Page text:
Symptoms of Distress

Refugees as a group experience multiple somatic (or physical) and psychological symptoms, which are often not specifically characteristic of posttraumatic stress disorder (PTSD), depression, or other psychiatric disorders.1-3  Best estimates are that up to 10% suffer diagnostic levels of PTSD and depression,4 and approximately 30% have high levels of distress that might require treatment.5  Estimates about the kind and prevalence of distressing symptoms experienced by refugees often come from research using questionnaires that allow a limited range of responses.  Many such questionnaires, called “instruments” when used for research, were developed using expert opinion in clinical samples and are used to assess specific western-defined health domains such as posttraumatic stress disorder (PTSD) or depression.6, 7  For example, a commonly used instrument, the Harvard Trauma Questionnaire, has a section listing 30 symptoms that were defined by clinicians.8  On the other hand, there are questionnaires that were developed by asking refugees about symptoms during qualitative research and conducting analyses to determine what symptoms are most valid, so these may be a more accurate reflection of symptoms experienced by refugees.  A number of studies or refugee populations have demonstrated a correlation between symptoms associated with depression and other western concepts of mental illness and symptoms correlated to western concepts.9-11

The New Mexico Refugee Symptom Checklist – 121 (NMRSCL-121), which was developed by community participatory methods with Vietnamese and Kurdish refugees, identified the broad range of bothersome and persistent symptoms experienced.12  Refugees identified 121 symptom items, and factor and reliability analyses showed that these symptoms clustered into 12 subscales: (1) PTSD and Depression, (2) Musculoskeletal, (3) Sensory, (4) Cardiopulmonary, (5) Gastrointestinal, (6) Anxiety, (7) Urinary, (8) Posttraumatic Vulnerability, (9) Neurological and Bleeding, (10) Skin Sensation, (11) Menstrual, and (12) Constitutional. Symptoms of western-defined PTSD and depression clustered together, suggesting they are similar, while there was a separate category of “posttraumatic vulnerability,” which is symptoms about anticipating more traumatic events and having anticipatory anxiety.  This shows that symptoms in refugees do not necessarily conform to current diagnostic structures, although this may be true for other populations too.  Refugees experienced on average 48 persistent and bothersome symptoms, with Kurdish refugees having more symptoms on average, perhaps owing to the fact that they were more recently resettled.  The symptoms experienced were both somatic and psychological, and all symptom types except the menstrual symptoms in women were correlated with other scales assessing depression, anxiety, and PTSD.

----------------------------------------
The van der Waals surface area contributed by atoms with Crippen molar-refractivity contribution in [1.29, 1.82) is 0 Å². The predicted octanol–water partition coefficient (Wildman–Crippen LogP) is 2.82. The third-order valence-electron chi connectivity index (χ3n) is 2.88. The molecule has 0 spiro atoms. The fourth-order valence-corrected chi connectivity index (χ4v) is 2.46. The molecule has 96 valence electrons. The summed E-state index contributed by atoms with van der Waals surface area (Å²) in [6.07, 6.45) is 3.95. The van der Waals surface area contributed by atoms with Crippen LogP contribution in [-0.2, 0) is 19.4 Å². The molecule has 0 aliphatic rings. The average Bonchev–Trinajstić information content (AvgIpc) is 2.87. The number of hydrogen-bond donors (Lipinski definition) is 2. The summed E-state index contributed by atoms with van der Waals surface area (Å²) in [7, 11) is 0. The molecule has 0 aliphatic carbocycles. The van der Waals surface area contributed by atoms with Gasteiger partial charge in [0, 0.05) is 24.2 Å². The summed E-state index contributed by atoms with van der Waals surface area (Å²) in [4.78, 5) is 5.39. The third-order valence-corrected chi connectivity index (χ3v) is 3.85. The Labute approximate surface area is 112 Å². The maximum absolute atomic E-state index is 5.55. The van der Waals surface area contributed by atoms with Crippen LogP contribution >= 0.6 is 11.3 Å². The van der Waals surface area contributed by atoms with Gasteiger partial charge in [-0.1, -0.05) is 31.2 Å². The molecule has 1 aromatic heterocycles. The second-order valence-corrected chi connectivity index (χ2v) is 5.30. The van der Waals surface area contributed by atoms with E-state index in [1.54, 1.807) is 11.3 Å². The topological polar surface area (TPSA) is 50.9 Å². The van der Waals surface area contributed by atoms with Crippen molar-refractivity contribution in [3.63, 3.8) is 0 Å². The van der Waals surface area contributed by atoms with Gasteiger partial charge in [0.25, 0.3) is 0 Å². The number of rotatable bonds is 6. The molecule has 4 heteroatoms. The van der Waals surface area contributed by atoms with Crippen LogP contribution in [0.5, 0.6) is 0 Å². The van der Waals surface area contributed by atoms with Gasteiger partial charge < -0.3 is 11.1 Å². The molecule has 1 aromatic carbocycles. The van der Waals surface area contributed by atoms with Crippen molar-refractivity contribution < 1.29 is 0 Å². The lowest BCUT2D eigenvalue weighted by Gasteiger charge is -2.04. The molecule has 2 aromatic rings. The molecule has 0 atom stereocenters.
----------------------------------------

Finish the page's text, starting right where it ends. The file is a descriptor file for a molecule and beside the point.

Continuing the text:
Demoralization may be a more parsimonious concept across emotional disturbances than western-defined psychiatric disorders and is often related to a sense of alienation.  Coined by Jerome Frank, demoralization “. . . results from persistent failure to cope with internally or externally induced stresses that the person and those close to him expect him to handle.  Its characteristic features, not all of which need to be present in any one person, are feelings of impotence, isolation, and despair…insofar as the meaning and significance of life derives from the individual’s ties with persons whose values he shares, alienation may contribute to a sense of the meaninglessness of life.”13  With alienation and a lack of belonging, refugees are prone to demoralization with or without psychiatric disturbances.  One study showed that refugees and migrants are often diagnosed with major depression, yet on the average do not benefit from a normal course of treatment.  However, data analyses suggested that demoralization was a preferable concept for many of the subjects rather than depression.14